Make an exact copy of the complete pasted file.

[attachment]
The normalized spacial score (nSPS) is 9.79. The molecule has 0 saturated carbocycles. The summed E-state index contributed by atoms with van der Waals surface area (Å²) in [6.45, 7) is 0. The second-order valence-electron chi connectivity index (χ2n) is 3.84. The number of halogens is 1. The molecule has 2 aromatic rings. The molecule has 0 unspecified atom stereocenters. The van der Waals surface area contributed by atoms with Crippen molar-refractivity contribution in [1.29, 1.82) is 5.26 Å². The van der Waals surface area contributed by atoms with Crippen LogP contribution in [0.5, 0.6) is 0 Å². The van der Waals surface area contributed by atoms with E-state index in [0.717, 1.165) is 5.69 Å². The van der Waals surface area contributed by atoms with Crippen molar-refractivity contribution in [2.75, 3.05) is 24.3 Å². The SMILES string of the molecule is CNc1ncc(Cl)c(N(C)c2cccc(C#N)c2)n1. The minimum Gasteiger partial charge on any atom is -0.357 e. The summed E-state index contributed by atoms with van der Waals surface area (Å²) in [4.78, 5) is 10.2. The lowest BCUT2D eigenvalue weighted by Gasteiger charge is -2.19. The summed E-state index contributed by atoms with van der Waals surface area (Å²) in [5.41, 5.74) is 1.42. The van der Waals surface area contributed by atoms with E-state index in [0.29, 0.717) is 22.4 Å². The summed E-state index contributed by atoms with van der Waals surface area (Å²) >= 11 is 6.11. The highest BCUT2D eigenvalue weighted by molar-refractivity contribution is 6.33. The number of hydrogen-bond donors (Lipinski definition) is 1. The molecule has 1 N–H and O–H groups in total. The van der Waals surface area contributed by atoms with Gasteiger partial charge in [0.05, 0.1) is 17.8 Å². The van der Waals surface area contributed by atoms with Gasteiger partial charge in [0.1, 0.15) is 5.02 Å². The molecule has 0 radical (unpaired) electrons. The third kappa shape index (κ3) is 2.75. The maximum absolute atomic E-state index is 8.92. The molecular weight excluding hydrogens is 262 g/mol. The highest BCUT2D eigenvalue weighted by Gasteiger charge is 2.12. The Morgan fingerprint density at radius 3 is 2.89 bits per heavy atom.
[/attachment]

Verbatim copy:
The normalized spacial score (nSPS) is 9.79. The molecule has 0 saturated carbocycles. The summed E-state index contributed by atoms with van der Waals surface area (Å²) in [6.45, 7) is 0. The second-order valence-electron chi connectivity index (χ2n) is 3.84. The number of halogens is 1. The molecule has 2 aromatic rings. The molecule has 0 unspecified atom stereocenters. The van der Waals surface area contributed by atoms with Crippen molar-refractivity contribution in [1.29, 1.82) is 5.26 Å². The van der Waals surface area contributed by atoms with Crippen LogP contribution in [0.5, 0.6) is 0 Å². The van der Waals surface area contributed by atoms with E-state index in [0.717, 1.165) is 5.69 Å². The van der Waals surface area contributed by atoms with Crippen molar-refractivity contribution in [2.75, 3.05) is 24.3 Å². The SMILES string of the molecule is CNc1ncc(Cl)c(N(C)c2cccc(C#N)c2)n1. The minimum Gasteiger partial charge on any atom is -0.357 e. The summed E-state index contributed by atoms with van der Waals surface area (Å²) in [4.78, 5) is 10.2. The lowest BCUT2D eigenvalue weighted by Gasteiger charge is -2.19. The summed E-state index contributed by atoms with van der Waals surface area (Å²) in [5.41, 5.74) is 1.42. The van der Waals surface area contributed by atoms with E-state index in [0.29, 0.717) is 22.4 Å². The summed E-state index contributed by atoms with van der Waals surface area (Å²) >= 11 is 6.11. The highest BCUT2D eigenvalue weighted by molar-refractivity contribution is 6.33. The number of hydrogen-bond donors (Lipinski definition) is 1. The molecule has 1 N–H and O–H groups in total. The van der Waals surface area contributed by atoms with Gasteiger partial charge in [0.05, 0.1) is 17.8 Å². The van der Waals surface area contributed by atoms with Gasteiger partial charge in [0.1, 0.15) is 5.02 Å². The molecule has 0 radical (unpaired) electrons. The third kappa shape index (κ3) is 2.75. The maximum absolute atomic E-state index is 8.92. The molecular weight excluding hydrogens is 262 g/mol. The highest BCUT2D eigenvalue weighted by Gasteiger charge is 2.12. The Morgan fingerprint density at radius 3 is 2.89 bits per heavy atom.